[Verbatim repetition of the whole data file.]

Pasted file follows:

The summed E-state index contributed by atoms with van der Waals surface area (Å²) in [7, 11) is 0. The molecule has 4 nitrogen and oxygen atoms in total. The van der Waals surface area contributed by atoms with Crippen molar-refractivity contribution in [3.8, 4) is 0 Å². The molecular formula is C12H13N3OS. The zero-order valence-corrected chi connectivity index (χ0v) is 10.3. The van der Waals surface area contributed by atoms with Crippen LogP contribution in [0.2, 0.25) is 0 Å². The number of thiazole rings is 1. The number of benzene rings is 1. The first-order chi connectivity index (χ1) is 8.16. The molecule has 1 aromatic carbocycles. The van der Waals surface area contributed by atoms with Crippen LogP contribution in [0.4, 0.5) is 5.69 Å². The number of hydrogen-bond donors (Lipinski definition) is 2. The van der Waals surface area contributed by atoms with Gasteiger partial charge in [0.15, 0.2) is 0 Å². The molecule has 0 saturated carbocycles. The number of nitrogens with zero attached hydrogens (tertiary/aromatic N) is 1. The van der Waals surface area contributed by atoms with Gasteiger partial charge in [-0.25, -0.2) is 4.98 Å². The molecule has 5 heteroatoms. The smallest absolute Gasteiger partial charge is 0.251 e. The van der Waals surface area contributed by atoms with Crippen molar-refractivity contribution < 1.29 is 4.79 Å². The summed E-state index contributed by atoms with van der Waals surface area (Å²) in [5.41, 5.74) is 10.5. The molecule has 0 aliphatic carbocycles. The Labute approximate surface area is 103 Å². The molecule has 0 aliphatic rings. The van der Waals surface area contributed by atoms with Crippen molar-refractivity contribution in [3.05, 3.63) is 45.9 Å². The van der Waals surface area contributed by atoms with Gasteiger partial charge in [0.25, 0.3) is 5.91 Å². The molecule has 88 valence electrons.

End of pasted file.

The summed E-state index contributed by atoms with van der Waals surface area (Å²) in [7, 11) is 0. The molecule has 4 nitrogen and oxygen atoms in total. The van der Waals surface area contributed by atoms with Crippen molar-refractivity contribution in [3.8, 4) is 0 Å². The molecular formula is C12H13N3OS. The zero-order valence-corrected chi connectivity index (χ0v) is 10.3. The van der Waals surface area contributed by atoms with Crippen LogP contribution in [0.2, 0.25) is 0 Å². The number of thiazole rings is 1. The number of benzene rings is 1. The first-order chi connectivity index (χ1) is 8.16. The molecule has 1 aromatic carbocycles. The van der Waals surface area contributed by atoms with Crippen LogP contribution in [0.4, 0.5) is 5.69 Å². The number of hydrogen-bond donors (Lipinski definition) is 2. The van der Waals surface area contributed by atoms with Gasteiger partial charge in [0.15, 0.2) is 0 Å². The molecule has 0 saturated carbocycles. The number of nitrogens with zero attached hydrogens (tertiary/aromatic N) is 1. The van der Waals surface area contributed by atoms with Gasteiger partial charge in [-0.25, -0.2) is 4.98 Å². The molecule has 5 heteroatoms. The smallest absolute Gasteiger partial charge is 0.251 e. The van der Waals surface area contributed by atoms with Crippen molar-refractivity contribution < 1.29 is 4.79 Å². The summed E-state index contributed by atoms with van der Waals surface area (Å²) in [5.41, 5.74) is 10.5. The molecule has 0 aliphatic carbocycles. The Labute approximate surface area is 103 Å². The molecule has 0 aliphatic rings. The van der Waals surface area contributed by atoms with Crippen molar-refractivity contribution in [3.05, 3.63) is 45.9 Å². The van der Waals surface area contributed by atoms with Gasteiger partial charge in [0.25, 0.3) is 5.91 Å². The molecule has 88 valence electrons.